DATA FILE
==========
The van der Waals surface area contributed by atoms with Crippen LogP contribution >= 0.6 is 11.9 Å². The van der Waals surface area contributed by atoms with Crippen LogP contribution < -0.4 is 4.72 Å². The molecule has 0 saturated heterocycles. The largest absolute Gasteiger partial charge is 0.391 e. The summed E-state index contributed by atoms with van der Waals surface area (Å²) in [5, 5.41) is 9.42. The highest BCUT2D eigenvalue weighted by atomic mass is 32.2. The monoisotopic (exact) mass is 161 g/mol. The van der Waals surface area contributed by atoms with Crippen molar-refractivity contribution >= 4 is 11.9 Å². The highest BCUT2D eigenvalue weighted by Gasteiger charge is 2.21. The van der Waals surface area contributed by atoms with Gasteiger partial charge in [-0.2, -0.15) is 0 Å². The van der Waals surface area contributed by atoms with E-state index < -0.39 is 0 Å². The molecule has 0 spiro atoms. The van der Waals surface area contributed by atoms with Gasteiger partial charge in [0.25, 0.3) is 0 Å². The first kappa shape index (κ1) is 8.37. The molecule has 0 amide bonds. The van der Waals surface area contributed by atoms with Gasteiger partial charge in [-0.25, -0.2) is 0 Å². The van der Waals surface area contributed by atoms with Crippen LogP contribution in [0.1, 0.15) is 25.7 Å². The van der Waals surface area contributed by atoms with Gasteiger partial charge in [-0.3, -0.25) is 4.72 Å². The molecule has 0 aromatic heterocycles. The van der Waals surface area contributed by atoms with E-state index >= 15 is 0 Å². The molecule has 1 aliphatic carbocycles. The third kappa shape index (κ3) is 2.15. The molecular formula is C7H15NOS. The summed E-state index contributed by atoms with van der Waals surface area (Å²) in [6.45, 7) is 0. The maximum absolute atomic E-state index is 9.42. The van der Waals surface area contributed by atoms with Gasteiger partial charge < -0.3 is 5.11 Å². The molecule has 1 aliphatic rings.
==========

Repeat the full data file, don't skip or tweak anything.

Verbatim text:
The van der Waals surface area contributed by atoms with Crippen LogP contribution >= 0.6 is 11.9 Å². The van der Waals surface area contributed by atoms with Crippen LogP contribution < -0.4 is 4.72 Å². The molecule has 0 saturated heterocycles. The largest absolute Gasteiger partial charge is 0.391 e. The summed E-state index contributed by atoms with van der Waals surface area (Å²) in [5, 5.41) is 9.42. The highest BCUT2D eigenvalue weighted by atomic mass is 32.2. The monoisotopic (exact) mass is 161 g/mol. The van der Waals surface area contributed by atoms with Crippen molar-refractivity contribution >= 4 is 11.9 Å². The highest BCUT2D eigenvalue weighted by Gasteiger charge is 2.21. The van der Waals surface area contributed by atoms with Gasteiger partial charge in [-0.2, -0.15) is 0 Å². The van der Waals surface area contributed by atoms with E-state index < -0.39 is 0 Å². The molecule has 0 spiro atoms. The van der Waals surface area contributed by atoms with Gasteiger partial charge in [0.25, 0.3) is 0 Å². The first kappa shape index (κ1) is 8.37. The molecule has 0 amide bonds. The van der Waals surface area contributed by atoms with Gasteiger partial charge in [-0.25, -0.2) is 0 Å². The van der Waals surface area contributed by atoms with Crippen LogP contribution in [0.1, 0.15) is 25.7 Å². The van der Waals surface area contributed by atoms with Gasteiger partial charge in [-0.3, -0.25) is 4.72 Å². The molecule has 0 aromatic heterocycles. The van der Waals surface area contributed by atoms with E-state index >= 15 is 0 Å². The molecule has 1 aliphatic carbocycles. The third kappa shape index (κ3) is 2.15. The molecular formula is C7H15NOS. The summed E-state index contributed by atoms with van der Waals surface area (Å²) in [6.45, 7) is 0. The maximum absolute atomic E-state index is 9.42. The van der Waals surface area contributed by atoms with Gasteiger partial charge < -0.3 is 5.11 Å². The molecule has 1 aliphatic rings.